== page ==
The master architect’s counterpoint legacy

Infinity. © Charles Thibo

Composing a fugue – I imagine an architect building a tower. A tower with a solid base. I imagine a fearless architect putting one building block upon the next until the tower reaches a vertiginous height. I imagine an ambitious architect decorating the tower with elaborate artwork. The master architect of fugues was Johann Sebastian Bach. Nobody succeeded in building a higher tower, nobody devised more artful decorations without falling into the trap of cheap effects.

Around 1740 Bach started to write a set of 14 fugues and four canons revolving around one main theme: The Art of the Fugue, BWV 1080. By definition a fugue is polyphonic composition (i. e. for several voices) based upon one, two, or more themes, subjected to contrapuntal* treatment, and gradually built up into a complex form having somewhat stages of development and a marked climax at the end. Bach’s initial four fugues are amended by three counter fugues, two triple and two double fugues, four mirroring fugues, a quadruple fugue and four canons.

Complete or incomplete?

Bach’s “Art of the Fugue” is an unfinished work; the composer died in 1750 and left a fragments of which his son Carl Philipp Emmanuel said they could not be achieved by the composer due to his decreasing eyesight and his death. However, other documents suggests that by 1784, Bach had planned to have the cycle printed and the version usually performed takes into account the parts completed up to 1746.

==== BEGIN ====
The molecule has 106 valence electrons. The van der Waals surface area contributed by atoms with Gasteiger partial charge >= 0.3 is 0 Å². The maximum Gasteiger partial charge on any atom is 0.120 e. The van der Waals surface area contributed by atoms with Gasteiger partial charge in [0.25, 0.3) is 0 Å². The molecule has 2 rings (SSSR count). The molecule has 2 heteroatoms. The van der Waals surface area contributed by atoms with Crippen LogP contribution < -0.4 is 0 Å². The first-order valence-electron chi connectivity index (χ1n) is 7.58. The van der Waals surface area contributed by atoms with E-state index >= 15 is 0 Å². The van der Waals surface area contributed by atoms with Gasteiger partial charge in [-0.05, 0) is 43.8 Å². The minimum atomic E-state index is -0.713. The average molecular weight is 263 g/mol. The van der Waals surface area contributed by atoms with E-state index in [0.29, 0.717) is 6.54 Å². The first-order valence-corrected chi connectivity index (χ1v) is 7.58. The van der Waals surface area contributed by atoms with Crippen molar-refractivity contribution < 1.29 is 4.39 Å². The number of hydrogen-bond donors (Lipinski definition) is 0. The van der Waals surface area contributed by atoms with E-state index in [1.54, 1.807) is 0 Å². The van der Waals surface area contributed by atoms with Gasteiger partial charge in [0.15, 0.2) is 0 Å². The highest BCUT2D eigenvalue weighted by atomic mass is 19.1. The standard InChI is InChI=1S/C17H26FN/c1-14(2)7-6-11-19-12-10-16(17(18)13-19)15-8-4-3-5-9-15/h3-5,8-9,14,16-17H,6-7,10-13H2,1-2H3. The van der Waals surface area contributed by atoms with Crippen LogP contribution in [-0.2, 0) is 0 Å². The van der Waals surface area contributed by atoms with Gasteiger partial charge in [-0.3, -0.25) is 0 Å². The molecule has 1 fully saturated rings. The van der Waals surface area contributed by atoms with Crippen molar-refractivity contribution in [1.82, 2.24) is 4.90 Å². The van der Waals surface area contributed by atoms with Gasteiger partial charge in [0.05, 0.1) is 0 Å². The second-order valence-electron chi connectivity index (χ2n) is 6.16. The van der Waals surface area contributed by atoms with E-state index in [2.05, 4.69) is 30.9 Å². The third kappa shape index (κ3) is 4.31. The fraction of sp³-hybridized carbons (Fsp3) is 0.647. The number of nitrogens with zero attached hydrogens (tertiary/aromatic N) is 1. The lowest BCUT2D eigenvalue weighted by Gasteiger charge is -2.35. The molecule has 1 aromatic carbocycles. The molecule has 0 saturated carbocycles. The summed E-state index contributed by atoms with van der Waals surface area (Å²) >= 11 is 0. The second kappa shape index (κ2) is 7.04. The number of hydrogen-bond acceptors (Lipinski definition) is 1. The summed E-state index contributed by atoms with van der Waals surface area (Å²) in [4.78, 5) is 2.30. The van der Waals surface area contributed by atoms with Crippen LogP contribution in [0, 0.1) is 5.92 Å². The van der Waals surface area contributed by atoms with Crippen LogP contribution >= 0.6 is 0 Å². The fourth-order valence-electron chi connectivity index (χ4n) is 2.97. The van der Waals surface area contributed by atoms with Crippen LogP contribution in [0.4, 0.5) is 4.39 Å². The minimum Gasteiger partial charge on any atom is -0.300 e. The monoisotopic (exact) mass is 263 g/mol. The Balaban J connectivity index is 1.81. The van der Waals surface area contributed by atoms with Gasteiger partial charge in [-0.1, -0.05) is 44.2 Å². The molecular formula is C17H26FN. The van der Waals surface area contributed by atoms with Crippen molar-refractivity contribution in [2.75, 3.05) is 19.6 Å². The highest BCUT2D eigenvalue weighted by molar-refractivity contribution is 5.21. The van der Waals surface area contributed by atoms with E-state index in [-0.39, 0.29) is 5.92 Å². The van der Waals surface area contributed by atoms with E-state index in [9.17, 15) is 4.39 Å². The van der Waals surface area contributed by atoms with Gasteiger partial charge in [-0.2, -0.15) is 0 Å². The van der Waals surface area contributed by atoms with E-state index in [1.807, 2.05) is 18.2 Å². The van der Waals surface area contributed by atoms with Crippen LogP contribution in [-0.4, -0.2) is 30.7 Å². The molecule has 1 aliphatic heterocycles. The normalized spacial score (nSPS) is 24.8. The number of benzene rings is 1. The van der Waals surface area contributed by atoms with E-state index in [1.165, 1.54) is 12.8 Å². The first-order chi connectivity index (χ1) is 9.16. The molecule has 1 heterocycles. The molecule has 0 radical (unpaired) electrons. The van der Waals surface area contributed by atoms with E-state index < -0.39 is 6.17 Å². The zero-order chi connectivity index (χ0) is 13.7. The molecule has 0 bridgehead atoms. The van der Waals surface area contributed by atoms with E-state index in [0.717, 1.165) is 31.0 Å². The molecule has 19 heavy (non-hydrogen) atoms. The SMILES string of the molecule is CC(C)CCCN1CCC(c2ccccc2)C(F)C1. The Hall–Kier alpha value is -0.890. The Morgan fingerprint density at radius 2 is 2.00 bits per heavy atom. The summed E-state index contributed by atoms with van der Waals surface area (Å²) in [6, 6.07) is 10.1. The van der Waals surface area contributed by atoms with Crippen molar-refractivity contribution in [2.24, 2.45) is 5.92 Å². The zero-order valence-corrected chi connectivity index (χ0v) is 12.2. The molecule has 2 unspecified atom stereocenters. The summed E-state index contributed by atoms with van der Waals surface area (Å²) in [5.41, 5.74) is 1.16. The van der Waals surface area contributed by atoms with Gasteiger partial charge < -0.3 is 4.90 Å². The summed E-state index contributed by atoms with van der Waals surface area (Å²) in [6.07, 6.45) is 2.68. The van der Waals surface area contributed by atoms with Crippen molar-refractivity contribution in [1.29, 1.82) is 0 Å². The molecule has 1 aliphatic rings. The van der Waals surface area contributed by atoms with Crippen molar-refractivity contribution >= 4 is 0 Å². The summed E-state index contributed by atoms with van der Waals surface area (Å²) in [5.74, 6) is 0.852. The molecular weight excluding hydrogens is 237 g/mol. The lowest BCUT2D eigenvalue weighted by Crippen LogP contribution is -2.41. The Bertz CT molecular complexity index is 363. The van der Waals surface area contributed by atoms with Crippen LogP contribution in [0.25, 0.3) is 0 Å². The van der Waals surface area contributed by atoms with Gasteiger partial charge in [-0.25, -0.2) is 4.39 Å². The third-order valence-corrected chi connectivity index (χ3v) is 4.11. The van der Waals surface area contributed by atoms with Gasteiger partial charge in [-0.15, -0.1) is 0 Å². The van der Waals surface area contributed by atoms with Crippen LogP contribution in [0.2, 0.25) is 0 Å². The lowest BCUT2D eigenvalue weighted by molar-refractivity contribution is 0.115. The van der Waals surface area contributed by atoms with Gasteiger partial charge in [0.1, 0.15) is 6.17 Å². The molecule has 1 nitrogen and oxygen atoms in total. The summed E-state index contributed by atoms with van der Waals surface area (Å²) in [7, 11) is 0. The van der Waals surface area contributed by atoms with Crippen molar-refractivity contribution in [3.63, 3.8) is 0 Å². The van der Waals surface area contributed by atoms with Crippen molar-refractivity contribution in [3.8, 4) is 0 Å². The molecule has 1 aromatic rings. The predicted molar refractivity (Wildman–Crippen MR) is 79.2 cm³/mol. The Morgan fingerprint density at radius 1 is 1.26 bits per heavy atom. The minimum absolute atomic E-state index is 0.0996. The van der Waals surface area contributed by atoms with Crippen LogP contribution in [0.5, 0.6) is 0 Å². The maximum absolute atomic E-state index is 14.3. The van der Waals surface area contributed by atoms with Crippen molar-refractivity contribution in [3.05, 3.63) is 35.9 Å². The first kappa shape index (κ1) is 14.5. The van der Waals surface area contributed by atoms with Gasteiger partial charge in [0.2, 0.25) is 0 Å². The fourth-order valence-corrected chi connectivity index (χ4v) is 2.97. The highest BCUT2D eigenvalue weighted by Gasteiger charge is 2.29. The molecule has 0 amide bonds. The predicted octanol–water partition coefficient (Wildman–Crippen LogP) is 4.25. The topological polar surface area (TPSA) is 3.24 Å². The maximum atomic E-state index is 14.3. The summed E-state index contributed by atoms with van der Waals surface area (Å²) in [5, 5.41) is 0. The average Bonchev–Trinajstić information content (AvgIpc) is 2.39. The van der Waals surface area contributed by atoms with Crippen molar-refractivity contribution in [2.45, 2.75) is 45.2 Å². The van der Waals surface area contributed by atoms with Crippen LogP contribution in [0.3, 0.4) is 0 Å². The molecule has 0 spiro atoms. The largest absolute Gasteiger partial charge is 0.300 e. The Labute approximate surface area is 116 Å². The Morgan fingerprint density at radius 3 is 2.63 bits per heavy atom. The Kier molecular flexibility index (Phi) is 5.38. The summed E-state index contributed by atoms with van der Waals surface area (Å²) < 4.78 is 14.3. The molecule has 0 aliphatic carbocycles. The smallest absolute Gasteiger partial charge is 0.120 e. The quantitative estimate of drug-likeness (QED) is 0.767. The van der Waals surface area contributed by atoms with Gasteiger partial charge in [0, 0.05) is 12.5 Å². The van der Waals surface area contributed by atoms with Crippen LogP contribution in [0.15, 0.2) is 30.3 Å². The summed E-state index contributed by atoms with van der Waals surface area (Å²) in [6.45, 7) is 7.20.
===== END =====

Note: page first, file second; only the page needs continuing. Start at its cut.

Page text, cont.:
Bach’s first biographer Johann Nikolaus Forkel judged with “The Art of the Fugue” Bach had illustrated “what possibly could be done with a fugue theme. The variations, all of them complete fugues on one single theme, are called counterpoints* [in this work]”. One theme, one tonality, one exhaustive explanation of the subject “fugue and counterpoint”. At no time before or after Bach has a composer shown such an ambitious idea. While Bach’s contemporaries deemed the strict contrapuntal style interesting and instructive from a technical point of view only, it was already out of sync with the taste of time.

L’art pour l’art

Bach certainly was aware of this. So why did he devote so many years to this composition? The piece has no purpose. It cannot be used in liturgy, nor has it any particular entertaining value. As a matter of fact, it was too intellectual and too long to possibly please any audience except other composers. So what is “The Art of the Fugue”?A nostalgic look back on an unparalleled career in the field of composition? Was Bach driven by what some may call “an old man’s vanity”? I like to think of Bach writing “The Art of the Fugue” just because he could do it. Because nobody except Bach could do it. L’art pour l’art. One last challenge.

And if I started this post with the architects allegory, this is more than just a rhetorical trick. Once we start speculating about the purpose of the piece, we need to remember that Bach’s conception of art had a strong religious dimension. Bach considered it his duty as a musician to do his utmost in the field of composition to praise God. All his striving towards excellence had only one finality: the praise of God. From this perspective Bach’s calling is comparable to the one that motivated the builder’s of Europe’s splendid Medieval cathedrals: to deliver a supreme piece of art as the ultimate expression of an artist’s faith.

Grigory Sokolov has recorded “The Art of the Fugue”.

© Charles Thibo

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de Chareli

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